By Brian Eller -- firstname.lastname@example.org
BERRYVILLE -- Ninety-one points. Through two games.
Clarke County's offense is firing on all cylinders so far this season, thanks in large part to the Eagles' recent devotion to the single-wing formation. It's a scheme rapidly gaining popularity with offenses around the country, and at Clarke County, it's being mastered by the quarterback/running back tandem of Zach and Sam Shiley.
"Our offense is really strong, and we've got a lot of big boys up front," quarterback Zach Shiley said. "If they can open up the holes it shouldn't matter what back gets the ball and we can get there quick enough and hopefully make a few guys miss and score a lot of points."
The idea of a single-wing formation has been around for several decades, originated by the legendary Glenn "Pop" Warner. It was a precursor to the modern "spread" offense used today, and gives the quarterback the option of either passing the ball, taking off on a run, or pitching it to the tailback.
For the Eagles, the idea developed last season. After Zach Shiley went down with a broken right fibula during the season, Sam Shiley, the team's starting running back, assumed the role of his brother. But there was reason for concern. Sam Shiley had never thrown a pass in a varsity game, and the nerves that come along with any high school quarterback were magnified for the first-time hurler.
"[I was nervous], definitely," Sam Shiley said. "I had never played quarterback before in my entire life, so to go in there and be thrown into a varsity game, I had never thrown a pass before, it was just awesome to get a win."
Despite the injury to Zach Shiley and the new role for his brother, the Eagles finished 2008 with a 9-3 record, falling to eventual state champion Gretna in the state playoffs. Sam Shiley finished with 1,259 yards on the ground, scoring 17 touchdowns and even leading the team with six interceptions.
This season, however, both Shileys are back at their natural positions, and the results have been nothing short of impressive through the first two games. For coach Chris Parker, he knows what advantages running the single-wing formation brings to the Shileys, but is quick to point out that they cannot do it alone.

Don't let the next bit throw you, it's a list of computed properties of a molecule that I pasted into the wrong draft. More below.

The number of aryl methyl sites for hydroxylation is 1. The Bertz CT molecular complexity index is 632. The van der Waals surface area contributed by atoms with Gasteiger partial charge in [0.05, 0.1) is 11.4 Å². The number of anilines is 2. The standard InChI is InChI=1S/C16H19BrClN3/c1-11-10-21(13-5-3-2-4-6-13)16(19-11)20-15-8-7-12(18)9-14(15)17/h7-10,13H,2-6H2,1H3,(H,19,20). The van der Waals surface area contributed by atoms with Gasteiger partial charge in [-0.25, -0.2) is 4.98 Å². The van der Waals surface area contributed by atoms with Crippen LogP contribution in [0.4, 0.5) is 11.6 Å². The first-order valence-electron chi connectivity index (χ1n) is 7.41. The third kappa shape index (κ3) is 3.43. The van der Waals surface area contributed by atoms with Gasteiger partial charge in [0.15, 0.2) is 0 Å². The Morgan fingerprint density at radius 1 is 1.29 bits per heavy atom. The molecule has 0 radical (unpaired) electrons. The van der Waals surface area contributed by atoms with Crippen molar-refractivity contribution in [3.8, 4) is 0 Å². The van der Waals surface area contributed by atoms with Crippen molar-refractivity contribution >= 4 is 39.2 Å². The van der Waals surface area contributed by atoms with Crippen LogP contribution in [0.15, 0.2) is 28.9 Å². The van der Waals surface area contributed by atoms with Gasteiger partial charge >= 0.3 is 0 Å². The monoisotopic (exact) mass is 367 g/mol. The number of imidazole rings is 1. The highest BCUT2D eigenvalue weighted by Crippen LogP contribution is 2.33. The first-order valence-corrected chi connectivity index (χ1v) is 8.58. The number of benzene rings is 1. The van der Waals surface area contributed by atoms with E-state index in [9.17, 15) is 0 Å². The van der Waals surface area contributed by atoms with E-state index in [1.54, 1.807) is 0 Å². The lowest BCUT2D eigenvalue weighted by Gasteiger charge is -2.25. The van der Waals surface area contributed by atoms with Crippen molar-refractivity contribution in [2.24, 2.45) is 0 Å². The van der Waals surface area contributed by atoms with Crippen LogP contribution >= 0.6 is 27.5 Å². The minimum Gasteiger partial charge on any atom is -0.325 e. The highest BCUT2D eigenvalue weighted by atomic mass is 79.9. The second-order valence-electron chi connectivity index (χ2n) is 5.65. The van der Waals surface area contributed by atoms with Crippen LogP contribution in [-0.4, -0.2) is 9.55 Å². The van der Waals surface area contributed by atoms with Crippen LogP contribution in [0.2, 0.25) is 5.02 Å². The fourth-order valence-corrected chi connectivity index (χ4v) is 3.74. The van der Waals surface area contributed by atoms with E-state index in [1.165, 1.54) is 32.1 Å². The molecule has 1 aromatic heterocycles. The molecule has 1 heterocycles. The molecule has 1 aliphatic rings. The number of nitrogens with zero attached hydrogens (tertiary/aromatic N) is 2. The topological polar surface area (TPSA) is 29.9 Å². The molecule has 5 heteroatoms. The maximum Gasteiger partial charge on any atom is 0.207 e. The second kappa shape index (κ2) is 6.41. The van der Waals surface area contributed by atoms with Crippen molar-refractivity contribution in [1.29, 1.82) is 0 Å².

"They're good athletes, and this type of offense is tailor-made for them," Parker said. "But to run it you need everybody on the offense clicking, and I think our guys have bought in to the scheme we're running. They had a big taste of it last year, but now this year with the package we have it's a little more cohesive, and guys sort of take to it."
Zach Shiley said despite his injury last year, he's not weary of reinjuring himself on the field during his senior campaign. After practice on Wednesday, Zach Shiley did admit he "tweaked" his right ankle during practice, but said the injury was not serious, and he plans to "go as hard as I can and not think about it."
Now that he's back to his normal position, Sam Shiley said looking back on his time at quarterback gave him the chance to improve his abilities as a tailback, whether running the ball or, at times, throwing.
"The quarterback vision definitely helps when you're running the ball," Sam Shiley said. "And in the single-wing the running back sometimes throws the ball, so definitely."
But while the Shiley brothers and the Clarke County offense has been lighting up the scoreboard this season, the Eagles' defense has been equally impressive, allowing just seven points all year. For Parker, it's that balance of a tough defense, combined with the explosiveness of his offense led by the Shileys, that gives him hope his team can go far this fall.
"Defense has done a heck of a job," Parker said. "I think they had 46 or so total yards of offense last game, so I'm pretty happy about that. ... We have a long way to go, but the guys have been very responsive to coaching, and have worked hard, not only now but in the offseason. Good things are happening."